Lung infections with certain organanisms, such as Pseudomonas aeruginosa, methicillin-resistant Staphylococcus aureus, and Burkholderia cepacia, are associated with an accelerated decline in pulmonary function and increased mortality in patients with CF.17,18 

Advancements in Medical Care

The discovery of mutations in the CFTR gene improved our understanding of CF etiology. As a result, advancements in drug development and treatments continue to improve the survival rates and extend the life expectancy of persons with CF. Routine treatments administered at a specialized CF clinic by a multidisciplinary team focus on facilitating mucociliary clearance, reducing inflammation, improving nutritional status, and targeting and eliminating respiratory tract infections. Frequent prophylactic and maintenance treatments and routine follow-up care have improved the survival rates and quality of life of individuals with CF.19   


  1. Lubamba B, Dhooghe B, Noel S, Leal T. Cystic fibrosis: insight into CFTR pathophysiology and pharmacotherapy. Clin Biochem. 2012;45(15):1132-1144. doi:10.1016/j.clinbiochem.2012.05.034
  2. Brown SD, White R, Tobin P. Keep them breathing: cystic fibrosis pathophysiology, diagnosis, and treatment. JAAPA. 2017;30(5):23-27. doi:10.1097/01.JAA.0000515540.36581.92
  3. Cystic fibrosis. MedlinePlus. Accessed January 23, 2022.
  4. How long do patients with cystic fibrosis live? Published July 30, 2019. Accessed January 23, 2022.
  5. Leonard J. Average life expectancies for cystic fibrosis. MedicalNewsToday. Published September 11, 2019. Accessed January 23, 2022.
  6. McGarry ME, Williams WA, McColley SA. The demographics of adverse outcomes in cystic fibrosis. Pediatr Pulmonol. 2019;54(Suppl 3):S74-S83. doi:10.1002/ppul.24434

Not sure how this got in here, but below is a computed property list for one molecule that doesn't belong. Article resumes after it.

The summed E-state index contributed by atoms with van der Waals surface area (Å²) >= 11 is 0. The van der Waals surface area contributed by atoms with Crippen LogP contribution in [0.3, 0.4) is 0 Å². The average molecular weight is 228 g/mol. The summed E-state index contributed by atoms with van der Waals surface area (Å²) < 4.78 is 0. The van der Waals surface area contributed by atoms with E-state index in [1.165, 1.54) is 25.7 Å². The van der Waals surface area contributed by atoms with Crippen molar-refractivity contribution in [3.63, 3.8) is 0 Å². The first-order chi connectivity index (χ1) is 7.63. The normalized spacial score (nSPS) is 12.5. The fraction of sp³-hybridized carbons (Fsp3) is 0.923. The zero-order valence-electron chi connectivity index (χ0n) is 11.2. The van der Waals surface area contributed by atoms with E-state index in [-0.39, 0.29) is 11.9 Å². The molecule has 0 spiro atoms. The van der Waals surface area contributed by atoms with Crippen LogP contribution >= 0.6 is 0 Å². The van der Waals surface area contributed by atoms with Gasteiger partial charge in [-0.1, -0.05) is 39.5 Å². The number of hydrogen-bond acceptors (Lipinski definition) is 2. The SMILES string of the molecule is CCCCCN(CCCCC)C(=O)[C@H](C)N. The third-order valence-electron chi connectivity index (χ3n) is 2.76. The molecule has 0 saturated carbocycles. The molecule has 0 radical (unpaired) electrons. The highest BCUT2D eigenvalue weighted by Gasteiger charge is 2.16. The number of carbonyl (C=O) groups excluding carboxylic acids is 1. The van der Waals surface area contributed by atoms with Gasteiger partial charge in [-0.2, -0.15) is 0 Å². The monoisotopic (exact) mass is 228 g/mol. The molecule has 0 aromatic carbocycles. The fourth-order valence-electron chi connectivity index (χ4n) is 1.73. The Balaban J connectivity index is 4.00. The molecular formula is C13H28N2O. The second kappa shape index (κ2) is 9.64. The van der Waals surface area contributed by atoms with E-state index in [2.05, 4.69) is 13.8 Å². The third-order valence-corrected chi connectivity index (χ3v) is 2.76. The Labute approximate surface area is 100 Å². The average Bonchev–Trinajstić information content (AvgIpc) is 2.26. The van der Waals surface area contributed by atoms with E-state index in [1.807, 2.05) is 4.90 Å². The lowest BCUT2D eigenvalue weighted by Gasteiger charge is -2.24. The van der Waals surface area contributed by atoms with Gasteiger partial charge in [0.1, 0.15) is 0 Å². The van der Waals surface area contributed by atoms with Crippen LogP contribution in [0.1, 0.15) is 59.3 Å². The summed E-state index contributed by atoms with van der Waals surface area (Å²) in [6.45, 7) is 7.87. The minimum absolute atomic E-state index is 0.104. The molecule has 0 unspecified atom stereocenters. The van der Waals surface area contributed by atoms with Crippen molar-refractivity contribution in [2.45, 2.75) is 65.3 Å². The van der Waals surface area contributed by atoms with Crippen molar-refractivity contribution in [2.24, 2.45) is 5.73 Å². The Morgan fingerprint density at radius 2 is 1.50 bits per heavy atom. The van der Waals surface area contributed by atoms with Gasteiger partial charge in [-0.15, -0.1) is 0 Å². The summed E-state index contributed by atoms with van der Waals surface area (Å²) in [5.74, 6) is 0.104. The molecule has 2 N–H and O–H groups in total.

7. Block JK, Vandemheen KL, Tullis E, et al. Predictors of pulmonary exacerbations in patients with cystic fibrosis infected with multi‐resistant bacteria. Thorax. 2006;61(11):969-974. doi:10.1136/thx.2006.061366
  8. Schneiderman-Walker J, Wilkes DL, Strug L, et al. Sex differences in habitual physical activity and lung function decline in children with cystic fibrosis. J Pediatr. 2005;147(3):321-326. doi:10.1016/j.jpeds.2005.03.043
  9. Keogh RH, Szczesniak R, Taylor-Robinson D, Bilton D. Up-to-date and projected estimates of survival for people with cystic fibrosis using baseline characteristics: a longitudinal study using UK patient registry data. J Cyst Fibros. 2018;17(2):218-227. doi:10.1016/j.jcf.2017.11.019
  10. Gopinath S, Shah S, Bisberg D. A rare diagnosis in a 70-year-old: cystic fibrosis. Chest. 2010;138(4):131A. doi:10.1378/chest.10919
  11. Farrell PM, Kosorok MR, Rock MJ, et al. Early diagnosis of cystic fibrosis through neonatal screening prevents severe malnutrition and improves long-term growth. Wisconsin Cystic Fibrosis Neonatal Screening Study Group. Pediatrics. 2001;107(1):1-13. doi:10.1542/peds.107.1.1
  12. Yen EH, Quinton H, Borowitz D. Better nutritional status in early childhood is associated with improved clinical outcomes and survival in patients with cystic fibrosis. J Pediatr. 2013;162(3):530-535.e1. doi:10.1016/j.jpeds.2012.08.040
  13. Garcia B, Flume PA. Pulmonary complications of cystic fibrosis. Semin Respir Crit Care Med. 2019;40(6):804-809. doi:10.1055/s-0039-1697639
  14. Bradley. Cystic fibrosis: diet and lifestyle guide. MyTherapy. Published August 26, 2020. Accessed January 23, 2022.
  15. Shei RJ, Mackintosh KA, Peabody Lever JE, McNarry MA, Krick S. Exercise physiology across the lifespan in cystic fibrosis. Front Physiol. 2019;10:1382. doi:10.3389/fphys.2019.01382
  16. Radtke T, Nolan SJ, Hebestreit H, Kriemler S. Physical exercise training for cystic fibrosis. Cochrane Database Syst Rev. 2015;(6):CD002768. doi:10.1002/14651858.CD002768.pub3
  17. Estrada-Veras J, Groninger H. Palliative care for patients with cystic fibrosis #265. J Palliat Med. 2013;16(4):446-447. doi:10.1089/jpm.2013.9515
  18. Blanchard AC, Waters VJ. Microbiology of cystic fibrosis airway disease. Semin Respir Crit Care Med. 2019;40(6):727-736. doi:10.1055/s-0039-1698464
  19. Cohen-Cymberknoh M, Shoseyov D, Kerem E. Managing cystic fibrosis: strategies that increase life expectancy and improve quality of life. Am J Respir Crit Care Med. 2011;183(11):1463-1471. doi:10.1164/rccm.201009-1478CI 

Reviewed by Debjyoti Talukdar, MD, on 1/18/2022.